I am curious what everyone has planned for making nature study this summer? We live in MI, so this is the most enjoyable time to be outdoors and I am hoping to make the best of it. Hoping to make it more of a routine instead of a chore……and second guessing myself on what we REALLY should be doing outdoors. As in, what’s the end goal? Do we focus on just one aspect of nature for a month, trees or birds or rocks? OR do we just go outdoors, come in and draw what we see? Do we need to be coordinating living books w what we are studying outdoors? I know there are lots of different ways to slice the cake, or whatever the saying is……so, looking to you for your thought out ideas. Thanks!kellywright006Participant
We go for a walk, and I feel like I should be *nature studying something* and end up not even enjoying it bc I feel like we should be doing something. I know this isn’t right…..I am reading Out of Doors now, but could use some practical forum suggestions too! ThanksSarah HimbaughParticipant
I’m very new at this so I feel kind of funny answering. 🙂 Have you looked at the Outdoor Hour Challenges on handbookofnaturestudy.com ? There seems to be a lot of really good tips/advice on there. Good luck and I hope some more people chime in.Kelly BondParticipant
You are not alone! I have so many nature study resources and the desire to do it, but I have had a hard time putting anything into practice. I was an indoor kid growing up so it has been hard to share with my children something I never had.
This spring I decided to just do something every week, even if it is small! My boys and I each picked one tree and one bird to study. One week, we go and study “our” tree: what has changed since the last time, what do we see now, etc. We take notes, and eventually we will draw. One of my boys picked a plum tree which will be fun to watch all summer; my other son chose a deciduous tree which will have fewer changes; I chose an evergreen tree which I have already learned much about!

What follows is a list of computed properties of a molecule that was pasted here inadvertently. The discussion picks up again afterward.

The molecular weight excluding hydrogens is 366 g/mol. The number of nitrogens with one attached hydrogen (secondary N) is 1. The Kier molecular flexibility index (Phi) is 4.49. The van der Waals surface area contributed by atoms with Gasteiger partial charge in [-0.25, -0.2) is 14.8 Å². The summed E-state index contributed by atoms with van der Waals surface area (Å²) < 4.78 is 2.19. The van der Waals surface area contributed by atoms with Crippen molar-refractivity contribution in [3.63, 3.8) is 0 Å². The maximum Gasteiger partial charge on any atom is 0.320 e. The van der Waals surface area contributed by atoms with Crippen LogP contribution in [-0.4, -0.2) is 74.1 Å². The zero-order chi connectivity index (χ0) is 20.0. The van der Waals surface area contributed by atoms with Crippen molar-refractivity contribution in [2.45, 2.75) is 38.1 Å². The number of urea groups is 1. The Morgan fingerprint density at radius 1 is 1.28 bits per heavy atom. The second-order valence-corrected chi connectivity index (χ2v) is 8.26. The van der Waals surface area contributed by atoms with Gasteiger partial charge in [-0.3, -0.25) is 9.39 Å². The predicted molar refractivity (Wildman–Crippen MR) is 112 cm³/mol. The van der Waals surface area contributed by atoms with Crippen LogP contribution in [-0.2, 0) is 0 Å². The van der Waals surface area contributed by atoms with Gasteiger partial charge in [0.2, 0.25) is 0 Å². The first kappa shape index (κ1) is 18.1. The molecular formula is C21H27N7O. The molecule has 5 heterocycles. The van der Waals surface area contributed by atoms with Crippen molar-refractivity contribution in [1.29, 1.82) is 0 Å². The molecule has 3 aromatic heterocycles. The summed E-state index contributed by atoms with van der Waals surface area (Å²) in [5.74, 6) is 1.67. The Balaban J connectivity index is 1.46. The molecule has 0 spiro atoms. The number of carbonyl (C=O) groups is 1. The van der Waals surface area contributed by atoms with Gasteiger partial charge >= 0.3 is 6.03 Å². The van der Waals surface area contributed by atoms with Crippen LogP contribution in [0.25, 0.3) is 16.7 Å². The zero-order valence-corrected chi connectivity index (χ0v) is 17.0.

The next week we take notes about the one bird we chose: my boys picked the Baltimore Oriole and I chose the Ruby-Throated Hummingbird. We just take simple notes about their behaviors. I’m sure we will also try a drawing eventually, too.
This is not as involved as other nature study I have seen, but it has given me enjoyment as well as satisfaction knowing we are doing something every week. This takes the pressure off nature walks; we can just ramble and enjoy without my having a set plan.
We live in Wisconsin, so I appreciate your wish to get out and enjoy! I also hope to carry this throughout the winter, though, as I think it will be very doable.
Best wishes to you!MonicaParticipant
We are about 1/3 of the way into the Pond and Stream study. My kids, especially my K and 1st grader, are really enjoying it.pecangroveParticipant
Have you seen the new Nature Study Journal SCM just put out? It looks fantastic!! Can’t wait to put it to use!
That may at least give you some ideas… 🙂HollySParticipant
Have you read the recent SCM blog articles on nature study? There were several of them, but “Making New Acquaintances” and “Have a Purpose in Mind” were especially helpful to me!
Awhile back someone on here recommended the book Natural Science Through the Seasons. It has activities for each month on a variety of topics. I like to get ideas from there.